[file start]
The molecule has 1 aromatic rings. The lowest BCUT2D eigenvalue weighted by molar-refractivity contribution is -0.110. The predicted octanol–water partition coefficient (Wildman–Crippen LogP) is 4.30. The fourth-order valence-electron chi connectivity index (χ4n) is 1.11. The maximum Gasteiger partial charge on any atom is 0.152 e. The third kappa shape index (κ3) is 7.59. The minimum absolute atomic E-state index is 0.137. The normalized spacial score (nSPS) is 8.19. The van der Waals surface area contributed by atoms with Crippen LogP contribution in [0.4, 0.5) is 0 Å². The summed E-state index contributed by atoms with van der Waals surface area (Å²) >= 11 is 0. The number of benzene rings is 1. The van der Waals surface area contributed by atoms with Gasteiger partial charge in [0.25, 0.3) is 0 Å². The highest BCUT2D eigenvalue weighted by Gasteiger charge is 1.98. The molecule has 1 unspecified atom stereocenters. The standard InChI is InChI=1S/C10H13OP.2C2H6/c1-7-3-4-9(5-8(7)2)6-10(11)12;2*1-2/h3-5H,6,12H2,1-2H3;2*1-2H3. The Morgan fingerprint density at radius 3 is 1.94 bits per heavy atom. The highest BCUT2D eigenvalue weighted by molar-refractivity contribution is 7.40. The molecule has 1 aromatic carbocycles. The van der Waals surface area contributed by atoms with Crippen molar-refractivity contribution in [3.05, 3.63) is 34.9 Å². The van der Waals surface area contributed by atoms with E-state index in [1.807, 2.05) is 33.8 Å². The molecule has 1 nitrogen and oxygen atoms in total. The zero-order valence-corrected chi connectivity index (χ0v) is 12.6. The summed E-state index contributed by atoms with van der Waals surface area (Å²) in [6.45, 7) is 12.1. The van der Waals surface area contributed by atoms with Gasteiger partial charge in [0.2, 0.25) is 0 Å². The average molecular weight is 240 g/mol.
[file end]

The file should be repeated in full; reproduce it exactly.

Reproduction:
The molecule has 1 aromatic rings. The lowest BCUT2D eigenvalue weighted by molar-refractivity contribution is -0.110. The predicted octanol–water partition coefficient (Wildman–Crippen LogP) is 4.30. The fourth-order valence-electron chi connectivity index (χ4n) is 1.11. The maximum Gasteiger partial charge on any atom is 0.152 e. The third kappa shape index (κ3) is 7.59. The minimum absolute atomic E-state index is 0.137. The normalized spacial score (nSPS) is 8.19. The van der Waals surface area contributed by atoms with Crippen LogP contribution in [0.4, 0.5) is 0 Å². The summed E-state index contributed by atoms with van der Waals surface area (Å²) >= 11 is 0. The number of benzene rings is 1. The van der Waals surface area contributed by atoms with Gasteiger partial charge in [0.25, 0.3) is 0 Å². The highest BCUT2D eigenvalue weighted by Gasteiger charge is 1.98. The molecule has 1 unspecified atom stereocenters. The standard InChI is InChI=1S/C10H13OP.2C2H6/c1-7-3-4-9(5-8(7)2)6-10(11)12;2*1-2/h3-5H,6,12H2,1-2H3;2*1-2H3. The Morgan fingerprint density at radius 3 is 1.94 bits per heavy atom. The highest BCUT2D eigenvalue weighted by molar-refractivity contribution is 7.40. The molecule has 1 aromatic carbocycles. The van der Waals surface area contributed by atoms with Crippen molar-refractivity contribution in [3.05, 3.63) is 34.9 Å². The van der Waals surface area contributed by atoms with E-state index in [1.807, 2.05) is 33.8 Å². The molecule has 1 nitrogen and oxygen atoms in total. The zero-order valence-corrected chi connectivity index (χ0v) is 12.6. The summed E-state index contributed by atoms with van der Waals surface area (Å²) in [6.45, 7) is 12.1. The van der Waals surface area contributed by atoms with Gasteiger partial charge in [0.2, 0.25) is 0 Å². The average molecular weight is 240 g/mol.